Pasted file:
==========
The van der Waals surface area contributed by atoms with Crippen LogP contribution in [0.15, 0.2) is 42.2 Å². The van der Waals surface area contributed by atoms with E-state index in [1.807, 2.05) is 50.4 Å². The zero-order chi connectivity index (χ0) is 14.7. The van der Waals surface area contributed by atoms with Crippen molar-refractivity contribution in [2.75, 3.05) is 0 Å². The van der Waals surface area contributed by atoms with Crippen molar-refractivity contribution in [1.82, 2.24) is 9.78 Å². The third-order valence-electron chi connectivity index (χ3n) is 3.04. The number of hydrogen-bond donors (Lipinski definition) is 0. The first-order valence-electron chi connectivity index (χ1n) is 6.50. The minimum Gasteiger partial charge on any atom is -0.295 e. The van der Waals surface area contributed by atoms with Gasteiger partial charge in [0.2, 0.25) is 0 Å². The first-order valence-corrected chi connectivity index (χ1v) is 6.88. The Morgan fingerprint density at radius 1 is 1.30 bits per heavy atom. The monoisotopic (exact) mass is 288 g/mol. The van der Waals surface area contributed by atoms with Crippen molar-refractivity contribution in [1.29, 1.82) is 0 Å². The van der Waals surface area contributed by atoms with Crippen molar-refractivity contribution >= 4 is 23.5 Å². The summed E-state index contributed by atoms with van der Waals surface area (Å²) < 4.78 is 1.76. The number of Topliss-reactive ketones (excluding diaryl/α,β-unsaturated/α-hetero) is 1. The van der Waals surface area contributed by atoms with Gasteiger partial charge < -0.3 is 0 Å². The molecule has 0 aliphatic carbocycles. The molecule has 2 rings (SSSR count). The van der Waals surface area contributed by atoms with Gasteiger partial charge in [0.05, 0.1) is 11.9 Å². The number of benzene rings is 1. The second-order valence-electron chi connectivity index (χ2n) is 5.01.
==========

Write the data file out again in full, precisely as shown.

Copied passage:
The van der Waals surface area contributed by atoms with Crippen LogP contribution in [0.15, 0.2) is 42.2 Å². The van der Waals surface area contributed by atoms with E-state index in [1.807, 2.05) is 50.4 Å². The zero-order chi connectivity index (χ0) is 14.7. The van der Waals surface area contributed by atoms with Crippen molar-refractivity contribution in [2.75, 3.05) is 0 Å². The van der Waals surface area contributed by atoms with Crippen molar-refractivity contribution in [1.82, 2.24) is 9.78 Å². The third-order valence-electron chi connectivity index (χ3n) is 3.04. The number of hydrogen-bond donors (Lipinski definition) is 0. The first-order valence-electron chi connectivity index (χ1n) is 6.50. The minimum Gasteiger partial charge on any atom is -0.295 e. The van der Waals surface area contributed by atoms with Gasteiger partial charge in [0.2, 0.25) is 0 Å². The first-order valence-corrected chi connectivity index (χ1v) is 6.88. The Morgan fingerprint density at radius 1 is 1.30 bits per heavy atom. The monoisotopic (exact) mass is 288 g/mol. The van der Waals surface area contributed by atoms with Crippen molar-refractivity contribution in [1.29, 1.82) is 0 Å². The van der Waals surface area contributed by atoms with Crippen molar-refractivity contribution >= 4 is 23.5 Å². The summed E-state index contributed by atoms with van der Waals surface area (Å²) < 4.78 is 1.76. The number of Topliss-reactive ketones (excluding diaryl/α,β-unsaturated/α-hetero) is 1. The van der Waals surface area contributed by atoms with Gasteiger partial charge < -0.3 is 0 Å². The molecule has 0 aliphatic carbocycles. The molecule has 2 rings (SSSR count). The van der Waals surface area contributed by atoms with Gasteiger partial charge in [0.05, 0.1) is 11.9 Å². The number of benzene rings is 1. The second-order valence-electron chi connectivity index (χ2n) is 5.01.